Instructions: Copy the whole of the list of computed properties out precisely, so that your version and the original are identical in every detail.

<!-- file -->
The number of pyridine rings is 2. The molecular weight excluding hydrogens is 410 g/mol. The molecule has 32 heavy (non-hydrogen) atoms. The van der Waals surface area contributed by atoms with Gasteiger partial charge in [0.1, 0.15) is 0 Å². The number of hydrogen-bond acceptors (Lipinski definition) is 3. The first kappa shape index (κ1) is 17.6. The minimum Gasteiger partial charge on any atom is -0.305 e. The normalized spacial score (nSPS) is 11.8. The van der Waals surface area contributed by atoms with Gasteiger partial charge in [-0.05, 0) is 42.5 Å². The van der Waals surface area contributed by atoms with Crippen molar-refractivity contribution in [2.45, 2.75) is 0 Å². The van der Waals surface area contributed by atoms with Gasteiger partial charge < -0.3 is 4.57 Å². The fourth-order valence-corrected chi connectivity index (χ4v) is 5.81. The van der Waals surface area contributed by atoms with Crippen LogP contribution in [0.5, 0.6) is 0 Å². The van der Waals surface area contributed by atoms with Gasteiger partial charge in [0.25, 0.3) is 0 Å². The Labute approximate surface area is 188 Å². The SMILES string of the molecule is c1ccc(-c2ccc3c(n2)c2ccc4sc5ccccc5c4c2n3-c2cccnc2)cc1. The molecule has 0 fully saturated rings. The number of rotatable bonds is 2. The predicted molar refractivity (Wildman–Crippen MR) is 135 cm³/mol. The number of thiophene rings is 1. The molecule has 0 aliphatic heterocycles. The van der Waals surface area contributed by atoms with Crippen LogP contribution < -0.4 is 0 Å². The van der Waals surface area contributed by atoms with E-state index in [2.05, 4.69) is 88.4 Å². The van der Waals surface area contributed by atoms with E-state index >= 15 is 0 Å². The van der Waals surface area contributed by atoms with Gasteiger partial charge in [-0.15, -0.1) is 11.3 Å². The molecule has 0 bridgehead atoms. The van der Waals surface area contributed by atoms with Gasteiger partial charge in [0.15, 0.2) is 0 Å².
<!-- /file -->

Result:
The number of pyridine rings is 2. The molecular weight excluding hydrogens is 410 g/mol. The molecule has 32 heavy (non-hydrogen) atoms. The van der Waals surface area contributed by atoms with Gasteiger partial charge in [0.1, 0.15) is 0 Å². The number of hydrogen-bond acceptors (Lipinski definition) is 3. The first kappa shape index (κ1) is 17.6. The minimum Gasteiger partial charge on any atom is -0.305 e. The normalized spacial score (nSPS) is 11.8. The van der Waals surface area contributed by atoms with Gasteiger partial charge in [-0.05, 0) is 42.5 Å². The van der Waals surface area contributed by atoms with Crippen molar-refractivity contribution in [2.45, 2.75) is 0 Å². The van der Waals surface area contributed by atoms with Gasteiger partial charge < -0.3 is 4.57 Å². The fourth-order valence-corrected chi connectivity index (χ4v) is 5.81. The van der Waals surface area contributed by atoms with Crippen LogP contribution in [0.5, 0.6) is 0 Å². The van der Waals surface area contributed by atoms with Gasteiger partial charge in [0.25, 0.3) is 0 Å². The Labute approximate surface area is 188 Å². The SMILES string of the molecule is c1ccc(-c2ccc3c(n2)c2ccc4sc5ccccc5c4c2n3-c2cccnc2)cc1. The molecule has 0 fully saturated rings. The number of rotatable bonds is 2. The predicted molar refractivity (Wildman–Crippen MR) is 135 cm³/mol. The number of thiophene rings is 1. The molecule has 0 aliphatic heterocycles. The van der Waals surface area contributed by atoms with Crippen LogP contribution < -0.4 is 0 Å². The van der Waals surface area contributed by atoms with E-state index in [2.05, 4.69) is 88.4 Å². The van der Waals surface area contributed by atoms with E-state index >= 15 is 0 Å². The van der Waals surface area contributed by atoms with Gasteiger partial charge in [-0.15, -0.1) is 11.3 Å². The molecule has 0 bridgehead atoms. The van der Waals surface area contributed by atoms with Gasteiger partial charge in [0.15, 0.2) is 0 Å².